A minimum stay of two days is necessary to capture the full Dawson experience. After coming this far, visitors should relax and stay long enough to see the important sites and, especially, to soak up the incredible historical scene that Dawson City provides.
A walking tour through the downtown area leaves from the town infocentre. Guided mini-bus tours of the city and the gold fields are available from Gold City Tours, (867) 993-5175. Tours can include gold panning on an original gold rush claim site.
Parks Canada, the national parks service, has restored several historic sites including: Harrington's Store, where an excellent photography exhibit shows the work of early photographers who worked here during the gold rush; the Robert Service Cabin on 8th Ave., home of the "Bard of the Yukon," the poet who wrote the classics Cremation of Sam McGee and Shooting of Dan McGrew; S.S. Keno, the river steamer on the riverfront, one of more than 200 sternwheelers that plied the Yukon River until the 1950s, and the last to sail down the river from Whitehorse; the Bear Creek Gold Camp, outside of town, with gold mining buildings that provided support for gold dredging by the Yukon Consolidated Gold Co.; the 1901 Post Office, still operating at 3rd Avenue & King St.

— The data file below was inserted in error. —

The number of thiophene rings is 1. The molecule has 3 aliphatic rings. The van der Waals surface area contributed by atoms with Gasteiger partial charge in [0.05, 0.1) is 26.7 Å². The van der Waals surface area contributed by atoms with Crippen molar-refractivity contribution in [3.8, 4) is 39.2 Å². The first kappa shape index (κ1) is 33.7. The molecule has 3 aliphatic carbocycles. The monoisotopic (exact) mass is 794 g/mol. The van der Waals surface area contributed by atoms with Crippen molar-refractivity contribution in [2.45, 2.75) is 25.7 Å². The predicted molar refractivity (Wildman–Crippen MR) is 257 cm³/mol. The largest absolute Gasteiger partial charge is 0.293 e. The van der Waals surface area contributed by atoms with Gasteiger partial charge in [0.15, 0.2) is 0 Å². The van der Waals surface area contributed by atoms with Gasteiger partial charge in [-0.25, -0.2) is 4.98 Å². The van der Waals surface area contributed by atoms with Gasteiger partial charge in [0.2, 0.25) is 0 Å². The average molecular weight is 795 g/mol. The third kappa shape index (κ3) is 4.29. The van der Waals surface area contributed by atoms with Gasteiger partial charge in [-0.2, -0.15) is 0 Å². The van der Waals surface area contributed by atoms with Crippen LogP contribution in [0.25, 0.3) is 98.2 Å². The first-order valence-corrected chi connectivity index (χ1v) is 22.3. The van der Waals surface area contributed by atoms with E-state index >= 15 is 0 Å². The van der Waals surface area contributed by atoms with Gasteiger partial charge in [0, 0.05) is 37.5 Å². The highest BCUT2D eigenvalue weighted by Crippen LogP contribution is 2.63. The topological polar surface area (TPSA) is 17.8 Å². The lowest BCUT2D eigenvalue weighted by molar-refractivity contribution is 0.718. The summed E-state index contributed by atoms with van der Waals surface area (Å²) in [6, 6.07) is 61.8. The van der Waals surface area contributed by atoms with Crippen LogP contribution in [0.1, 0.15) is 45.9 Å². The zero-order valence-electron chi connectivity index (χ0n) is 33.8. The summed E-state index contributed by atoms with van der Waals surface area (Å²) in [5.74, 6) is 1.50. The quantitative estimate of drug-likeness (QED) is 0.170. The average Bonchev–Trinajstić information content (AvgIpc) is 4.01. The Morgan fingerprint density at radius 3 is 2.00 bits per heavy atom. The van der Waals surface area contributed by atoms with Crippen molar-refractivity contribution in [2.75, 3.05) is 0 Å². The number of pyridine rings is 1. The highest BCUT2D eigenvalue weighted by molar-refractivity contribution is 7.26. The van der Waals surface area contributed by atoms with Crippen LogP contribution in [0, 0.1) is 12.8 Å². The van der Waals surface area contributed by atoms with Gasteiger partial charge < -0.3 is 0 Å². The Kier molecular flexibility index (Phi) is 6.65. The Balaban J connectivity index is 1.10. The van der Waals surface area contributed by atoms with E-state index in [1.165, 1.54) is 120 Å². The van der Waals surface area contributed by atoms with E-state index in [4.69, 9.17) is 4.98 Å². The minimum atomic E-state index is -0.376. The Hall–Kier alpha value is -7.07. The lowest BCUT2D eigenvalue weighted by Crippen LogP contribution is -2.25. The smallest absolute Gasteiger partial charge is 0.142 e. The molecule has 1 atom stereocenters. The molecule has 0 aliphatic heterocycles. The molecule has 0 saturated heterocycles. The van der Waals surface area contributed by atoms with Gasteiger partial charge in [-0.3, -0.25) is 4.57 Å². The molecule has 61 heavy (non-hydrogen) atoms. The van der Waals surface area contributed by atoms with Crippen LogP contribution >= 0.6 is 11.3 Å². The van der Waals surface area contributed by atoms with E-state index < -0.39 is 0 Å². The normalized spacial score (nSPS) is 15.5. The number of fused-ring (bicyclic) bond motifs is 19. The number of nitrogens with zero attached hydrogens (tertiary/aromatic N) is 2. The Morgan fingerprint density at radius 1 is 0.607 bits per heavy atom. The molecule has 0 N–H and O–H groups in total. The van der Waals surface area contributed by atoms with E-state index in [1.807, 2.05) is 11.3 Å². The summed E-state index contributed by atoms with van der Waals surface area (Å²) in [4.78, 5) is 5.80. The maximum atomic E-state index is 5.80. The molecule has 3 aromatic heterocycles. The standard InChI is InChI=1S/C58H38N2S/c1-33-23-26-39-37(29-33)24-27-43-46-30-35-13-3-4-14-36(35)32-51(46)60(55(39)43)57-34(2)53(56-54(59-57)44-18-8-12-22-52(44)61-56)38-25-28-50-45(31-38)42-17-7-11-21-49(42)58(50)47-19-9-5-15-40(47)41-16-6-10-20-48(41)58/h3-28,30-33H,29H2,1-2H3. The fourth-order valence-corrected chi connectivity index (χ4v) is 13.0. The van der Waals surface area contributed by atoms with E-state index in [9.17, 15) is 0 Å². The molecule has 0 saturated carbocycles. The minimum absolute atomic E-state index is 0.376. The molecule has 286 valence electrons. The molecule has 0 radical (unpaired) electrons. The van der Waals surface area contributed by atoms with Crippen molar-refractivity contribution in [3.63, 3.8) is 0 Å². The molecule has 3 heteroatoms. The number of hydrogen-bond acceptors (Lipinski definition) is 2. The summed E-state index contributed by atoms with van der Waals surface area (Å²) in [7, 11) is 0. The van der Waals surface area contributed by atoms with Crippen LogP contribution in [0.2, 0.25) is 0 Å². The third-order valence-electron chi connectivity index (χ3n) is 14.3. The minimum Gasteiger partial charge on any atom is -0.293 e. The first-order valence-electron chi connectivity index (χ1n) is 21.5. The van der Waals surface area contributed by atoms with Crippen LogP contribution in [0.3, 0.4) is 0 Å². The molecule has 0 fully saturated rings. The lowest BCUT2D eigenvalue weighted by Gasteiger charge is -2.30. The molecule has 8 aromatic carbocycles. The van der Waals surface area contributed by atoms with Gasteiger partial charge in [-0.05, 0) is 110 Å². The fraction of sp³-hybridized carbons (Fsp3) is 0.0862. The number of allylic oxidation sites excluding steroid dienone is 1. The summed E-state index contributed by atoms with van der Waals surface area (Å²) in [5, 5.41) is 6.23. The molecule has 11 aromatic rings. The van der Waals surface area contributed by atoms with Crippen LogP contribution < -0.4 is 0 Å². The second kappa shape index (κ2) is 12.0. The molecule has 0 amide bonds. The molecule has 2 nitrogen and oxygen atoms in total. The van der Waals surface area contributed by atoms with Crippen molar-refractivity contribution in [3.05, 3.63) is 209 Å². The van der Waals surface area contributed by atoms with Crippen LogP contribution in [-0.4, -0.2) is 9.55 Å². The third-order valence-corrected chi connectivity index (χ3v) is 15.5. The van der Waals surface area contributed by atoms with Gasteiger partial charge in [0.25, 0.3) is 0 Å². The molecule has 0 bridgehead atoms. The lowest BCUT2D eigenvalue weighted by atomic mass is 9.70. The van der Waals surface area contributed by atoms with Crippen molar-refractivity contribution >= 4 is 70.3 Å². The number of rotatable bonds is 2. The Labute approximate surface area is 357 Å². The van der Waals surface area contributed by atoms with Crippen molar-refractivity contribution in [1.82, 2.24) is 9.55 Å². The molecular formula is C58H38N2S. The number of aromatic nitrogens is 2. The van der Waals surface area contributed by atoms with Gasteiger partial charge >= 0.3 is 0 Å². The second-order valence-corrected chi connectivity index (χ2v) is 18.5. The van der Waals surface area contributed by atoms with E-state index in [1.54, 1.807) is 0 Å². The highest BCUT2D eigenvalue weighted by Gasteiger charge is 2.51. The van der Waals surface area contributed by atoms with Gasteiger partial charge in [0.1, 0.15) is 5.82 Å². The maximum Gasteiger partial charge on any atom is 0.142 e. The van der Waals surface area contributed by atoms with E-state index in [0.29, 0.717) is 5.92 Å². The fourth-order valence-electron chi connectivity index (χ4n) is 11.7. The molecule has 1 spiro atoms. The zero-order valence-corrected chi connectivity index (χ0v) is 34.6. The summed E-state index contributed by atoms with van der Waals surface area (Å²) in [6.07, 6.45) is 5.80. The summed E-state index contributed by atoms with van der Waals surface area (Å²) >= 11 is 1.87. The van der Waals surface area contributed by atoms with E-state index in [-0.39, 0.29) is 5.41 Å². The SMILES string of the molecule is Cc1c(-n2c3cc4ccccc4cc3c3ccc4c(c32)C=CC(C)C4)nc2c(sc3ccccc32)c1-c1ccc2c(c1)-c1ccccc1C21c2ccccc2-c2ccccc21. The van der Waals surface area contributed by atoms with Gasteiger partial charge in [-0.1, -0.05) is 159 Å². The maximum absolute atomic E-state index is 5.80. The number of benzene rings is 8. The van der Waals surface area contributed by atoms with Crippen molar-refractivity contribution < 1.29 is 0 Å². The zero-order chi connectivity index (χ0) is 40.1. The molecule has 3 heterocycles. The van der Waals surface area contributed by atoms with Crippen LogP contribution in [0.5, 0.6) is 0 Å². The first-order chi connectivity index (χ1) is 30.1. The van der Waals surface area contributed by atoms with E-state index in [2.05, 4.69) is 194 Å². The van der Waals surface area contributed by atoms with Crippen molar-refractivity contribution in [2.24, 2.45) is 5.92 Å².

The original Palace Grand Theatre was built in 1899 by Arizona Charlie Meadows and restored in the 1960s. "Gaslight Follies" is performed nightly in this King Street music hall.
Admission is $15.00 Main Floor, $17.00 Balcony, Children under 12 - $7.50 Main Floor. Reservations are recommended. For show times and reservations call (867) 993-6217.